Marc De Blieck
Damien De Lepeleire
Christoph van den Berg
Mario Garcia Torres
"Beyond the Picturesque" wants to investigate how the concept of 'the picturesque' can still (or again) be applied to artistic interpretations of the present landscape; the exhibition presents works of 24 artists. Dara Birnbaum: "Retrospective: the dark matter of media light", presents an emotionally loaded and highly critical insight into (American) society. Her work is a sustained search for a redefinition of what it can mean to be 'a woman' in a world evolving ever faster and overloaded with images. In his latest work, Satoru Eguchi breaks down the existing truth surrounding him and recreates some of its fragments in a 'man-made' world.
4.4 - 23.8.2009
Beyond The Picturesque
The concept of ‘the picturesque’ originated in the 18th century and was closely linked from the very start to that of the English landscape garden, which traded in the strict geometry of the French garden for a carefully recreated and staged image of nature.
The term ‘picturesque’ refers to a certain kind of landscape that was considered suitable as a subject for a painting, as well as to a part of reality that could be looked upon as if it were a painting. It is remarkable that a lot of contemporary artists are fascinated by the hybrid landscape in which the differences between centre and periphery, between city and countryside and between nature and culture are no longer clearly defined.
Furthermore the present natural landscape is to a large extent and on a global scale colonized and domesticated by means of a worldwide spread of images in the form of works of art and all kinds of media images of landscapes in film, television, tourism, etc.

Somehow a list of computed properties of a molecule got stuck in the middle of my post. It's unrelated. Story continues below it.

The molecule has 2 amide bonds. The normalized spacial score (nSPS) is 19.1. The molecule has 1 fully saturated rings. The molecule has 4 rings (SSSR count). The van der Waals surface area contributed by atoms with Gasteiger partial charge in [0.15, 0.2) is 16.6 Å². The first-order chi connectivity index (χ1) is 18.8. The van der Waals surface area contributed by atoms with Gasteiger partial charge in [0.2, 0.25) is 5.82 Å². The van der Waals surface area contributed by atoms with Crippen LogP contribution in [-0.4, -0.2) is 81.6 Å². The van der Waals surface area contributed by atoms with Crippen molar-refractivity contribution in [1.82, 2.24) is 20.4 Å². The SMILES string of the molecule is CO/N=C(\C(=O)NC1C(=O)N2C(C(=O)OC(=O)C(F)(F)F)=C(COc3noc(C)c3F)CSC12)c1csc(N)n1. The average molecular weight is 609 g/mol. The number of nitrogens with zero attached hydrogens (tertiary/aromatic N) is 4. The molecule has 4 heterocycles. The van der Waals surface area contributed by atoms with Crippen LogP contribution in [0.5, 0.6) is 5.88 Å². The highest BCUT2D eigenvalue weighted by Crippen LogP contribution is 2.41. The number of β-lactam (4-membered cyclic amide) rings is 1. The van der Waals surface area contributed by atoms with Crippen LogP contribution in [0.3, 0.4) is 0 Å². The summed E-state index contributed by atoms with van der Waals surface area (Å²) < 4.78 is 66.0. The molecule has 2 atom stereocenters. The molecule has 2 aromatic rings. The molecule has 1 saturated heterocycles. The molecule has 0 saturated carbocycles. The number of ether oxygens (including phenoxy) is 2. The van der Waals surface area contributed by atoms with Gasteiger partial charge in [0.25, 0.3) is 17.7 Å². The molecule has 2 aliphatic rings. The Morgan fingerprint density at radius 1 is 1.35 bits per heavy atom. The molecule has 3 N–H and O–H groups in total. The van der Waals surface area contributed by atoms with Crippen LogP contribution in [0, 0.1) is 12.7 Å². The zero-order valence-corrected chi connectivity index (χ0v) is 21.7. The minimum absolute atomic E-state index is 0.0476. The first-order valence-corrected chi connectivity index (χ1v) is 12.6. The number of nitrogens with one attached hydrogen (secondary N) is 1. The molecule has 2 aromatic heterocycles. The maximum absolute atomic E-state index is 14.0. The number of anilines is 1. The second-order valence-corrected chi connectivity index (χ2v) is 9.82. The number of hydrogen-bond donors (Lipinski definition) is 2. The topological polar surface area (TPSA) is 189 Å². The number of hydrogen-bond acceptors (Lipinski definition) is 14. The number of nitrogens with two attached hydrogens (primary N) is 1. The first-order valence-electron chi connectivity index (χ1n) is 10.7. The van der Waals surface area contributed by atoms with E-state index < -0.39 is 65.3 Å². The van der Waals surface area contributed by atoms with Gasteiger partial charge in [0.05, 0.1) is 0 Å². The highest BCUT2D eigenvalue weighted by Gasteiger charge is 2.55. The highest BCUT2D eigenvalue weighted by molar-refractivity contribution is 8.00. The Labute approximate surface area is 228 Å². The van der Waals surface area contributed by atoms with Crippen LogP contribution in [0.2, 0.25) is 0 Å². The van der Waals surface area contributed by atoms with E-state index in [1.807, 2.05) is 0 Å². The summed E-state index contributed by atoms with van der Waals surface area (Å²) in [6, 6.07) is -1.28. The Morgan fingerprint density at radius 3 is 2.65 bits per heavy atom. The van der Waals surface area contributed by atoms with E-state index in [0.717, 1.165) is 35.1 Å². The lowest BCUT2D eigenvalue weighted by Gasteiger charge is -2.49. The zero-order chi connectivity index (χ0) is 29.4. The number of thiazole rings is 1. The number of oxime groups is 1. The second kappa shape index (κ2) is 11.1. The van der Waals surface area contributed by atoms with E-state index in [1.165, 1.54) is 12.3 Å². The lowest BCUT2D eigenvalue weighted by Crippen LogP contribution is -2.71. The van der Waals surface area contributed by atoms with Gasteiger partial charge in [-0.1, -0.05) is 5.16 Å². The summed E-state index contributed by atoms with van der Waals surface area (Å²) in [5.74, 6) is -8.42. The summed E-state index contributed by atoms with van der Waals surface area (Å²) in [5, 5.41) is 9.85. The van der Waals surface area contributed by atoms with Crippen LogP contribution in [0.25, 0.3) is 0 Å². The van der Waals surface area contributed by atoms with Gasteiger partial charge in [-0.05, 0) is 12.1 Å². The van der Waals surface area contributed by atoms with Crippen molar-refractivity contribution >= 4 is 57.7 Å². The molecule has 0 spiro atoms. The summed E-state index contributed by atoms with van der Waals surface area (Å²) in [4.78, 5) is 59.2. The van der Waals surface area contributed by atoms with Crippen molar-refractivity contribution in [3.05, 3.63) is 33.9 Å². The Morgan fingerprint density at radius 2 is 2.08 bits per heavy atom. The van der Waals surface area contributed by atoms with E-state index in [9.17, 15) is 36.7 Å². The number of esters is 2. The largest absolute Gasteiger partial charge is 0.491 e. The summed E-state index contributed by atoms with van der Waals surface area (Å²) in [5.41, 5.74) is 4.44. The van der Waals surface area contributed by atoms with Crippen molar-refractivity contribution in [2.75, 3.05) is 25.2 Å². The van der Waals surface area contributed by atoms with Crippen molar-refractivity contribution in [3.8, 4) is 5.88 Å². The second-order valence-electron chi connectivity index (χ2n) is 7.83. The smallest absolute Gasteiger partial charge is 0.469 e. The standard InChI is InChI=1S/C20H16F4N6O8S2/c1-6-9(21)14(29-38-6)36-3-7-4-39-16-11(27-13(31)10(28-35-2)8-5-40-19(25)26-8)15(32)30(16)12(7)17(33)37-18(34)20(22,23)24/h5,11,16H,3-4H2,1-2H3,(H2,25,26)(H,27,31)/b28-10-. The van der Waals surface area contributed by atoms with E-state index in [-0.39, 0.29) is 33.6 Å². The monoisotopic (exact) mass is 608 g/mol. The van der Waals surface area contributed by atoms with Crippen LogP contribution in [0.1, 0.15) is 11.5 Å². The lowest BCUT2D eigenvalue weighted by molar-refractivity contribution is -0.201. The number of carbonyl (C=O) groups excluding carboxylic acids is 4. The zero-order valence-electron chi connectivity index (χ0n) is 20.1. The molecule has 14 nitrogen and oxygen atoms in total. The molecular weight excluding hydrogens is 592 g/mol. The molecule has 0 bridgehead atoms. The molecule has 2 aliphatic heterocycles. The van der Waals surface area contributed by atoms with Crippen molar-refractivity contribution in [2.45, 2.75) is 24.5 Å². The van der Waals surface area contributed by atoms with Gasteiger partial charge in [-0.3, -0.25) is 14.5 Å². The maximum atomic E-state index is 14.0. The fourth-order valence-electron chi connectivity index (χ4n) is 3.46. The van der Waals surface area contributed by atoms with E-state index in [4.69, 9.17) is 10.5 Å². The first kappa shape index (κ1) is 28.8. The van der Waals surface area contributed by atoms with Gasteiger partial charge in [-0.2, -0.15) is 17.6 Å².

The exhibition in the S.M.A.K. wants to investigate how the concept of ‘the picturesque’ can still (or again) be applied to artistic interpretations of the present landscape. Beyond the Picturesque presents works of Marcel Berlanger (BE), Marc De Blieck (BE), Damien De Lepeleire (BE), Alexis Destoop (BE), Robert Devriendt (BE), Geert Goiris (BE), Ellen Harvey (GB), Sylvia Henrich (DE), Axel Hütte (DE), Jan Kempenaers (BE), Jussi Kivi (FI), Mark Klett (US), Oliver Lutz (US), Rindfleisch/Rapedius (DE), Katrin Sigurdardottir (IS), Joel Sternfeld (US), Monica Studer / Christoph van den Berg (CH), Richard Sympson (IT), John Timberlake (GB), Mungo Thomson (US), Mario Garcia Torres (MX), Wouter Verhoeven (NL) and Christian Vetter (CH).
4.4 - 2.8.2009
Retrospective: the dark matter of media light
Dara Birnbaum (1946 New York, USA) presents an emotionally loaded and highly critical insight into (American) society and more particularly into the way it is being portrayed by television. The prominent presence of ‘the woman’ as emotional being allows for a feminist interpretation of her work. Yet, unlike other contemporaries Birnbaum does not run diametrically counter to a male society affected by testosterone. Her work is a sustained search for a redefinition of what it can mean to be ‘a woman’ in a world evolving ever faster and overloaded with images.
Dara Birnbaum considers it a challenge to formulate a strong and well-founded commentary on a political as well as a social level, by means of new audiovisual techniques. Although she grew up in a climate of political crisis, she has still maintained her unfathomable sense for romanticism.